Colonial migration into the backcountry began in 1731 with a township plan implemented by Governor Robert Johnson, who intended to encourage settlement of the interior to provide a protective buffer between Indians to the west and southwest and colonial plantations and population centers near the coast...
[from a Southeastern Archaeology 22(1) Summer 2003 report on Cowpen and Howell sites (PDF), map (also from report) is of SC backcountry showing the sites in relation to the colonial township during this period. Note: Report has some additional historical background on the backcountry that is worth reading if interested.]
Prior to the mid 1700s, South Carolina was almost entirely settled near the coast in the Low Country. The Backcountry was largely controlled by Native Americans, which left the colony open to attack. No settlers dared to venture out into the unknown for fear of attack or from becoming lost in the wilderness. There were very few paths or trails leading to the Backcountry and most of the territory was unsettled (Johnson, pg. 10). Conditions of the rivers and streams were also very challenging as most were wild rapids that were too treacherous to cross. The land that many settlers did find was often barren and unable to be settled. Other areas were covered with swamplands that were unsuitable for agriculture and were infested by dangerous creatures (Johnson, pg. 11)... Ref: Into the Wild: Settling the South Carolina Backcountry (8th grade lesson plan, "Historical Background Notes")
See also: Upcountry vs Lowcountry
Examples of non-region geographic maps, showing the correlation to landform regions:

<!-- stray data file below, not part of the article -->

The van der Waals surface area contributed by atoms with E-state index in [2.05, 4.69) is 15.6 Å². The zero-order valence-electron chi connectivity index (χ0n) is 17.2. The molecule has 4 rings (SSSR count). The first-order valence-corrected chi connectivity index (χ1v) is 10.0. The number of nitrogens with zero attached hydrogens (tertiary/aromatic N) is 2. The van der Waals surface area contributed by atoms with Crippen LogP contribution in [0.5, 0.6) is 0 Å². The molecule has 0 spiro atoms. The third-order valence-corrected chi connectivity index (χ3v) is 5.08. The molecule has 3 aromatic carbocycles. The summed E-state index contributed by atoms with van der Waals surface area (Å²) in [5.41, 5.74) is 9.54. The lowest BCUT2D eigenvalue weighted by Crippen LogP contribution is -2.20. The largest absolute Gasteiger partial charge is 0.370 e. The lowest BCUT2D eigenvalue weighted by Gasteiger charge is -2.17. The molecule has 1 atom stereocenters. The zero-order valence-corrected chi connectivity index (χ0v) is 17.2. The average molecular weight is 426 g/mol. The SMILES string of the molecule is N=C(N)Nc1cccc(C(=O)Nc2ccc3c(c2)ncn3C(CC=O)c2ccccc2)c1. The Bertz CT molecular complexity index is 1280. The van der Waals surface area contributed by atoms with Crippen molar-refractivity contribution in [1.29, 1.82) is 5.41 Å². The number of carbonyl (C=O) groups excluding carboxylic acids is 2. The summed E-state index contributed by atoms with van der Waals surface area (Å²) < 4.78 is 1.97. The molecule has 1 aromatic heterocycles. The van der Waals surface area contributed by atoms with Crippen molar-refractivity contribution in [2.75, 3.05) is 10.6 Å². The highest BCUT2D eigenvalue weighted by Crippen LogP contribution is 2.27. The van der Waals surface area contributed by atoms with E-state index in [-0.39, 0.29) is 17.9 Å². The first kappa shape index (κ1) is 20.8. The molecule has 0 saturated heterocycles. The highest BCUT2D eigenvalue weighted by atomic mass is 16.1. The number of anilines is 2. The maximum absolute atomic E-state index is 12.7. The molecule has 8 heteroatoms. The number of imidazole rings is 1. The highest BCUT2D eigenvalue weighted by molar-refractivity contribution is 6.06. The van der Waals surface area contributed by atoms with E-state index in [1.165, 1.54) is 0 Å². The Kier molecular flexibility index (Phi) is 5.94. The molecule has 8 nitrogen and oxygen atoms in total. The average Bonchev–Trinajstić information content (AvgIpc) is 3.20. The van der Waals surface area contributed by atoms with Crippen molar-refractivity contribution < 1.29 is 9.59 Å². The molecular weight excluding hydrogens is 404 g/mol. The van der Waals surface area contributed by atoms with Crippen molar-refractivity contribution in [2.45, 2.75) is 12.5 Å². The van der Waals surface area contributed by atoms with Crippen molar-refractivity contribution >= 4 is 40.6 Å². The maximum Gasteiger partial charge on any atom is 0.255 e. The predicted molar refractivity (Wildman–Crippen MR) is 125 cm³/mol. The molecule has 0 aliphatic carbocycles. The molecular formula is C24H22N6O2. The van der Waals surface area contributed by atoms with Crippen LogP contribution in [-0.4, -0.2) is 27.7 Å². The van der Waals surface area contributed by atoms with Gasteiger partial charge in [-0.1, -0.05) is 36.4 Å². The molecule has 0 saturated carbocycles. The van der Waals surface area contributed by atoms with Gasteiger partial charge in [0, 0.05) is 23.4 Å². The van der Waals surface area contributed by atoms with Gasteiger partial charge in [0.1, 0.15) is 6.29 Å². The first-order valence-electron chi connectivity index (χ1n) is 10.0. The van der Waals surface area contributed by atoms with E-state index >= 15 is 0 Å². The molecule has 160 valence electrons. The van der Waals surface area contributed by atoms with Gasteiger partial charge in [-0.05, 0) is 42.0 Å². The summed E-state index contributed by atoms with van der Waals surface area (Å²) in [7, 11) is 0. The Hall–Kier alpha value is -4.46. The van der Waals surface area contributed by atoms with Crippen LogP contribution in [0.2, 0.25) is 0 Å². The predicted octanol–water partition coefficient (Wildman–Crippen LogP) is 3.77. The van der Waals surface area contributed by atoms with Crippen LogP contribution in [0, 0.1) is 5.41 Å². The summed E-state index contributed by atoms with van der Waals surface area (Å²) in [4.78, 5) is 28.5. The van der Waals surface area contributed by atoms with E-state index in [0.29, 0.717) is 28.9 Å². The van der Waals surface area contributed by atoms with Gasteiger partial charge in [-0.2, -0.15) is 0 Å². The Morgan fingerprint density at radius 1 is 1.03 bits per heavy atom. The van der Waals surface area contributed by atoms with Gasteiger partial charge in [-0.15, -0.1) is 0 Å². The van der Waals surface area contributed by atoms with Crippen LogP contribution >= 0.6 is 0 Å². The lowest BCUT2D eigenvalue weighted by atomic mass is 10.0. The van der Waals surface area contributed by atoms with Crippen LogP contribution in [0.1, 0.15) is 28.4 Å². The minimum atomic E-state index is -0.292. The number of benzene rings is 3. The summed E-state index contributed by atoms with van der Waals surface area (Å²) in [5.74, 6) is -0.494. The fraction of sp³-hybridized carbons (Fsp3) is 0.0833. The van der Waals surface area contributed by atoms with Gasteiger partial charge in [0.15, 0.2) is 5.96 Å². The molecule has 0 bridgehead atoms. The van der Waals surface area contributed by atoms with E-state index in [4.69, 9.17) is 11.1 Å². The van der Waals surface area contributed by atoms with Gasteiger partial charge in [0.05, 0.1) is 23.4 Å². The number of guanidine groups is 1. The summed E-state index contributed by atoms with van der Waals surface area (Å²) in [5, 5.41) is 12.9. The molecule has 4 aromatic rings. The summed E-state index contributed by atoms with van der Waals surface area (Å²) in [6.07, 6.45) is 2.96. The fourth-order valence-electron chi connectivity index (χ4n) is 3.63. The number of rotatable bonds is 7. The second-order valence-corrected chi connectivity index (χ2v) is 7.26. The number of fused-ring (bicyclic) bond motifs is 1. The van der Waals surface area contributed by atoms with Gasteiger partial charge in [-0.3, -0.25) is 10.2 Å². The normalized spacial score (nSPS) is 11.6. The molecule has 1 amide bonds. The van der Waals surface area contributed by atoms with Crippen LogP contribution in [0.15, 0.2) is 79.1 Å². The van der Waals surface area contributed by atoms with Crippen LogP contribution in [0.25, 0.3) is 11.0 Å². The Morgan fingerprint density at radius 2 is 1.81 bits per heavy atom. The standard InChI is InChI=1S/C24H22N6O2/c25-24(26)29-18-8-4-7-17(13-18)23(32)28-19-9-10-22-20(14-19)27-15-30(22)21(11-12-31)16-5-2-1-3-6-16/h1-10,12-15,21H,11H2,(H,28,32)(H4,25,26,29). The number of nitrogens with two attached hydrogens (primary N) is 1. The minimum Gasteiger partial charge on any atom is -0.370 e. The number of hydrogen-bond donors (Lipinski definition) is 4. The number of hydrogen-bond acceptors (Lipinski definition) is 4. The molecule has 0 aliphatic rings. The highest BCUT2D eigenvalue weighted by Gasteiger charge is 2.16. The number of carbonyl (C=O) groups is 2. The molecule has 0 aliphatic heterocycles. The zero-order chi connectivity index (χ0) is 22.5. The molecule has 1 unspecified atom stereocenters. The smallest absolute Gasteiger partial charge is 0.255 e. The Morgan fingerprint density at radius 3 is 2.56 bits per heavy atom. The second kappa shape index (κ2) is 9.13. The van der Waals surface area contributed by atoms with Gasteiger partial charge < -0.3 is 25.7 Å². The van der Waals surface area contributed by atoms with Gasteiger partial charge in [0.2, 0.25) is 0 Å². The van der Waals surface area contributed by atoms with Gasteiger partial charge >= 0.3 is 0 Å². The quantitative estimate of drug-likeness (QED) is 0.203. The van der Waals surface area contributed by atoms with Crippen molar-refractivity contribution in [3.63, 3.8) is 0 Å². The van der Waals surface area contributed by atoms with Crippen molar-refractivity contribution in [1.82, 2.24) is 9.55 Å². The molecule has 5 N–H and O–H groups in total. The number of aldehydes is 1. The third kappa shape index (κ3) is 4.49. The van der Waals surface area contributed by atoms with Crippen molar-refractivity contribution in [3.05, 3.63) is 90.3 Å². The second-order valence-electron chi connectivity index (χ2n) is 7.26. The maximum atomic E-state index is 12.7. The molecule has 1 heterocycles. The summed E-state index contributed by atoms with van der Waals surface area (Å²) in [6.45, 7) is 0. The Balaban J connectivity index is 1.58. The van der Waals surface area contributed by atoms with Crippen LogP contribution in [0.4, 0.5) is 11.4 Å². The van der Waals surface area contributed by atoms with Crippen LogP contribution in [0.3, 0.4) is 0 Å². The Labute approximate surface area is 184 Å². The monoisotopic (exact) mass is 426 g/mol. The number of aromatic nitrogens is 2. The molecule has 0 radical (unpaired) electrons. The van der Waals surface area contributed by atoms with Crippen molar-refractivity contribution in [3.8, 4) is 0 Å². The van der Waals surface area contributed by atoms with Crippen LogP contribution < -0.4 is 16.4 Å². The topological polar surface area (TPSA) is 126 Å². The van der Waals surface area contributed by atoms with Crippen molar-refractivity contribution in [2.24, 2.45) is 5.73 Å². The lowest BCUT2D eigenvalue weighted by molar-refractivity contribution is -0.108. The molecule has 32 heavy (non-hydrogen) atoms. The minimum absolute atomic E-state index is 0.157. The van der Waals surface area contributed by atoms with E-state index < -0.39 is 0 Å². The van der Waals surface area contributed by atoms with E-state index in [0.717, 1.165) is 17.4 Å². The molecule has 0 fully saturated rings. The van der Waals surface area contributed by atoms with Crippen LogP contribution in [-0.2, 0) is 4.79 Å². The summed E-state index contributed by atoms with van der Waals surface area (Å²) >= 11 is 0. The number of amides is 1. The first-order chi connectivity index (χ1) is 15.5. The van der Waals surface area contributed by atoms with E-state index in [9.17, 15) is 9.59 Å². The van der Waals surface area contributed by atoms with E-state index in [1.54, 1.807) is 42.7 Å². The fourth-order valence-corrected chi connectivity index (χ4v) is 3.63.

This shows gardening "regions", by county
Maps below provided to give you perspective on how South Carolina state zones fit into the national zones.
Water / Waterflow / Waterways Related Regions
South Carolina contains 30,000 miles of rivers and streams that drain waters from the State's 20 million acres of land and eventually flow to the Atlantic Ocean. Souce: SCDNR-Rivers-and-Lakes
The precipitation that falls into a valley, and on surrounding interfluves flows downward usually creating a stream or river. The area of land that contributes water to a stream or river is called a watershed, or drainage basin. Small drainage basins generally contribute to streams, while the water from larger drainage basins come together to form large rivers.
Often, small drainage basins or watersheds combine with one another, creating larger and larger networks of drainage basins. All of these combined drainage basins are together referred to simply as a drainage basin, or as one watershed. -Kidsgeo
Watersheds, the land areas drained by rivers, are sometimes lumped into larger areas called river basins. The map (below) shows four major river basins of South Carolina - the Savannah, Santee, Pee Dee and the ACE (Ashley-Cooper, Combahee-Coosawhatchie, and Edisto). Only the ACE basin lies completely within South Carolina. The others drain parts of North Carolina and Georgia. Source: SCDNR -Water Basins
Within the 5 major river basins of South Carolina are 29 rivers and watersheds (listed in the chart at the left) and featured on the map below.
Source: SCDNR Scenic Rivers Map (also larger map downloadable as PDF)